Sunday, February 21, 2016

A Poem by Ruth Bavetta

Last of the Summer Wine

The silver bracelet around my wrist
was forged from snakes and desert air.
All around me figs and honey
gathered moths with crayoned wings.
As the colors flowed and fused,

I ran to join the festival.
There, among the rhymes that failed,
I drank champagne and laughed and sang
without a thought of coins or shoes
or where the other guests had gone.

When the tide swarmed through the door
and the lanterns sizzled out, I was left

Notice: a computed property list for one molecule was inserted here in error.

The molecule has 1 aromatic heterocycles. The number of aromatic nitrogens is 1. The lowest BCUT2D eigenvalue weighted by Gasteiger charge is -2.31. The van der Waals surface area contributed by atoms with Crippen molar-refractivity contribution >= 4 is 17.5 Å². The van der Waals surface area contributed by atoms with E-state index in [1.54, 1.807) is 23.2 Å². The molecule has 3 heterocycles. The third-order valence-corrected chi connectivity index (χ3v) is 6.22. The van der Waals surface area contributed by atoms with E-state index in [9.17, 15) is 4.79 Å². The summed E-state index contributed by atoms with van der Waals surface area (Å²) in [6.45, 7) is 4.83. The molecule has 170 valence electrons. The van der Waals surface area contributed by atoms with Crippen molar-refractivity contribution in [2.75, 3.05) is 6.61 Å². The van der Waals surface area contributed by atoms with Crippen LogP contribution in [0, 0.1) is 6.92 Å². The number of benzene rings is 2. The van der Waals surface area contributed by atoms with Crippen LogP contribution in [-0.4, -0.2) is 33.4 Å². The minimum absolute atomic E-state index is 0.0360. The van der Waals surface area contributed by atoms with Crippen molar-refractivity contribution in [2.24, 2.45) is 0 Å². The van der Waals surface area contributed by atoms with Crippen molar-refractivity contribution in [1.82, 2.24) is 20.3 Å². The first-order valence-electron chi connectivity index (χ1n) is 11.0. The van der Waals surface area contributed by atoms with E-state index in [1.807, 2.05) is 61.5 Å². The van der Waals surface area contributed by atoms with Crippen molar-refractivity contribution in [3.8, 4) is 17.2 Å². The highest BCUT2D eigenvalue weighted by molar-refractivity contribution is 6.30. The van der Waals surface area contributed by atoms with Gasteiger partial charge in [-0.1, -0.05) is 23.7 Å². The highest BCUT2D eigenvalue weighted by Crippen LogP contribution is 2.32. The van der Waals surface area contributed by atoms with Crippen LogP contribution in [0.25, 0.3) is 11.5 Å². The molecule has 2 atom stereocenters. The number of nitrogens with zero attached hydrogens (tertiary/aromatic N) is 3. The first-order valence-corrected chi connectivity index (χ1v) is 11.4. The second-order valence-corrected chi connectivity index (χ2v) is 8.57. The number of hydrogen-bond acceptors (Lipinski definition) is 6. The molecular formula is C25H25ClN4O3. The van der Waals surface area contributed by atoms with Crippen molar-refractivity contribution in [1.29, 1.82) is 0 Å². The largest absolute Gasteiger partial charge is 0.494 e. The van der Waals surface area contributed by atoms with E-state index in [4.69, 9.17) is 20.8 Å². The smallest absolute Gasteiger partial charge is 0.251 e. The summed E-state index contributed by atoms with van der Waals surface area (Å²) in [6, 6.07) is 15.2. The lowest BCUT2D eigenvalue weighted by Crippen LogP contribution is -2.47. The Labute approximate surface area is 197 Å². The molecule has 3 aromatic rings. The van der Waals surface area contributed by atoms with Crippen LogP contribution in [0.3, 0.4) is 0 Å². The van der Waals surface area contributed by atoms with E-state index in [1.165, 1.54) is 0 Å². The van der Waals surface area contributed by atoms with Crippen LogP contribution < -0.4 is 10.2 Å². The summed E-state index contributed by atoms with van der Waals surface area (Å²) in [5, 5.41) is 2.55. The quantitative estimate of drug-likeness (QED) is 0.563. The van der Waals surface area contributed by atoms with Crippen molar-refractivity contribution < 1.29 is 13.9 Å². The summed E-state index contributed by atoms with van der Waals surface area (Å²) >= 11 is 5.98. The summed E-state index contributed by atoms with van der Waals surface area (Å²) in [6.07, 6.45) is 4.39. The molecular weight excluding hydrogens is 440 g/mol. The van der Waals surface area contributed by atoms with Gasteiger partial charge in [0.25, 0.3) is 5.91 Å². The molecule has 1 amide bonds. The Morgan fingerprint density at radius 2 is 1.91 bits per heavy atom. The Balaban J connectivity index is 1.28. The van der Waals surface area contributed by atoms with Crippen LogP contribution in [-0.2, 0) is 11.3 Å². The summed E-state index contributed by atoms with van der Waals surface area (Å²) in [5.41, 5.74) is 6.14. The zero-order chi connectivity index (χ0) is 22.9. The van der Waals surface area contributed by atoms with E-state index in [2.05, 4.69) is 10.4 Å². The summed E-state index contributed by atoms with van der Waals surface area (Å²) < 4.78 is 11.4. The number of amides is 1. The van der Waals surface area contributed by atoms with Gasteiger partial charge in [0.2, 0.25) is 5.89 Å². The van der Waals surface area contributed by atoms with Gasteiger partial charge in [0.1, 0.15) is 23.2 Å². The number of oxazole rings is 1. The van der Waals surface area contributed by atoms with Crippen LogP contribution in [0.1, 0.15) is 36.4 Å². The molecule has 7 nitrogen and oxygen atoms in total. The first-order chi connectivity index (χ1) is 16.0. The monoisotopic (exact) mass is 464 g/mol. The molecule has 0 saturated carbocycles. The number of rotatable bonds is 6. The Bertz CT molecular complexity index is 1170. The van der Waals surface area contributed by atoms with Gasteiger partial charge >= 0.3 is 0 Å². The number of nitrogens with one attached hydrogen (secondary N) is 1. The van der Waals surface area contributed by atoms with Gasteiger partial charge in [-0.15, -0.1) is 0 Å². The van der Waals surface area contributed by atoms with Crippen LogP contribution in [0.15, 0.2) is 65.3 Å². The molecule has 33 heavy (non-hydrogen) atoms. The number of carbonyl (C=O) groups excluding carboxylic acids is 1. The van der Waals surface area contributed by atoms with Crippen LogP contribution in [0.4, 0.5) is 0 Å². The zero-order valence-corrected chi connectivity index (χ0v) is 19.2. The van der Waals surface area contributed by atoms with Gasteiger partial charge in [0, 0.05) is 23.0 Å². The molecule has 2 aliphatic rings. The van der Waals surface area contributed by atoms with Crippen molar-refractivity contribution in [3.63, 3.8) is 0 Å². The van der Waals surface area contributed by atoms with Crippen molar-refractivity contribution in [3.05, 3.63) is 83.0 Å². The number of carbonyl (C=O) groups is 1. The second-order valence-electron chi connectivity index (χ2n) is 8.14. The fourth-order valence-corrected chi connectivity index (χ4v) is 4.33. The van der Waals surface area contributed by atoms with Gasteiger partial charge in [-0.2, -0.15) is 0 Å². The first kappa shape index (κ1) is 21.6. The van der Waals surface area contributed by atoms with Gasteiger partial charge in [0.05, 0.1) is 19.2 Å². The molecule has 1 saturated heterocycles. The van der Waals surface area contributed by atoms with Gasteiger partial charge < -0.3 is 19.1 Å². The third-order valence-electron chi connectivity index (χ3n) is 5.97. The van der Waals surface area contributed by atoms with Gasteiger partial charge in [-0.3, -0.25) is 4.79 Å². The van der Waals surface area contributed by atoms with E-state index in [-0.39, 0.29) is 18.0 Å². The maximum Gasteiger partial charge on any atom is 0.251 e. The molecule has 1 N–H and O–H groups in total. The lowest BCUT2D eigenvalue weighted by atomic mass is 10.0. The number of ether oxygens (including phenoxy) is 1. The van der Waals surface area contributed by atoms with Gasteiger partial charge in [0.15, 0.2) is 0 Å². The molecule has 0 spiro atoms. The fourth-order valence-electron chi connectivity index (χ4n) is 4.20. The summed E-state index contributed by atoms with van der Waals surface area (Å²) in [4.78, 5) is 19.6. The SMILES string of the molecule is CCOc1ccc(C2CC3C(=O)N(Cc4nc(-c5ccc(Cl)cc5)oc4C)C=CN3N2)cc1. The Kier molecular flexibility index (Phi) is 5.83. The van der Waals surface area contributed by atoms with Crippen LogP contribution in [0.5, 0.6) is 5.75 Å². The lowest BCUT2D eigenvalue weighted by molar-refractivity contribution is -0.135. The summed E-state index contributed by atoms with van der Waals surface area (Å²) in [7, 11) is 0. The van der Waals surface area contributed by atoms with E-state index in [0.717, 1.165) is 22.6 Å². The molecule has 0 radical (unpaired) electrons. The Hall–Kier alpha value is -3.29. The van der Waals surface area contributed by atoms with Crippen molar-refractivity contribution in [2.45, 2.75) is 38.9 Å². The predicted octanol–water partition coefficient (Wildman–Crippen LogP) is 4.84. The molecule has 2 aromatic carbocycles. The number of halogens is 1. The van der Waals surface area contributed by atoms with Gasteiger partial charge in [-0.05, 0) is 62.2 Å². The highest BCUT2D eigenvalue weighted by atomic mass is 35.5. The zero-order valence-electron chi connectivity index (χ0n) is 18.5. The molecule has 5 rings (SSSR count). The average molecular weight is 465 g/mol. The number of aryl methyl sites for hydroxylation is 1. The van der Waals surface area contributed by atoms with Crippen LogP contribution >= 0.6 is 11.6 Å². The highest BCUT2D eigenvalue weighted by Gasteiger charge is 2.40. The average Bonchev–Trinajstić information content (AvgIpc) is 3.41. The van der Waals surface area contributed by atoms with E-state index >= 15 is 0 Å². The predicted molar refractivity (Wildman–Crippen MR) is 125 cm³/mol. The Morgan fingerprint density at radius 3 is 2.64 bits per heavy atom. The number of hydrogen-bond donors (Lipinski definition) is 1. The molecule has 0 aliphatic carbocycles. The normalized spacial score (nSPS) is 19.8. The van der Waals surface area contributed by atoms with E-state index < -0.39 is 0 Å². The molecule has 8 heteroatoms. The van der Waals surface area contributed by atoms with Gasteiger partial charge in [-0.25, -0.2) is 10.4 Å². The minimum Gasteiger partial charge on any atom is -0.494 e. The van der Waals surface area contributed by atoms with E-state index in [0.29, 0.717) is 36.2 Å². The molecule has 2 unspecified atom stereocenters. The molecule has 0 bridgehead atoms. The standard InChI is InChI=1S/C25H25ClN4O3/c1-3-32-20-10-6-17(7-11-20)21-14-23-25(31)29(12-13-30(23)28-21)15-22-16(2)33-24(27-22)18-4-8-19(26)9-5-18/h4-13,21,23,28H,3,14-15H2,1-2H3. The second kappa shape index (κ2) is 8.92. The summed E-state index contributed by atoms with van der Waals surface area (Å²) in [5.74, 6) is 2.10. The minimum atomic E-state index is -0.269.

to burn my fingernails for light.
The sea was dark and deep and cold,
but as I sank below the waves,
I held my ten small lamps aloft
and birds flew down to kiss the flames

Ruth Bavetta is an artist and poet whose poems have been published in Rhino, Rattle, Nimrod, Tar River Poetry, North American Review, Spillway, and Poetry New Zealand, and many others.  Her work is included in four anthologies.  She has published two books, Embers on the Stairs (Moontide Press) and Fugitive Pigments (FutureCycle Press).  Two more books, No Longer at this Address (Tebot Back) and Flour, Water, Salt (FutureCycle Press) are forthcoming.  She loves the light on November afternoons, the smell of the ocean, a warm back to curl against in bed.  She hates pretense, fundamentalism and sauerkraut.

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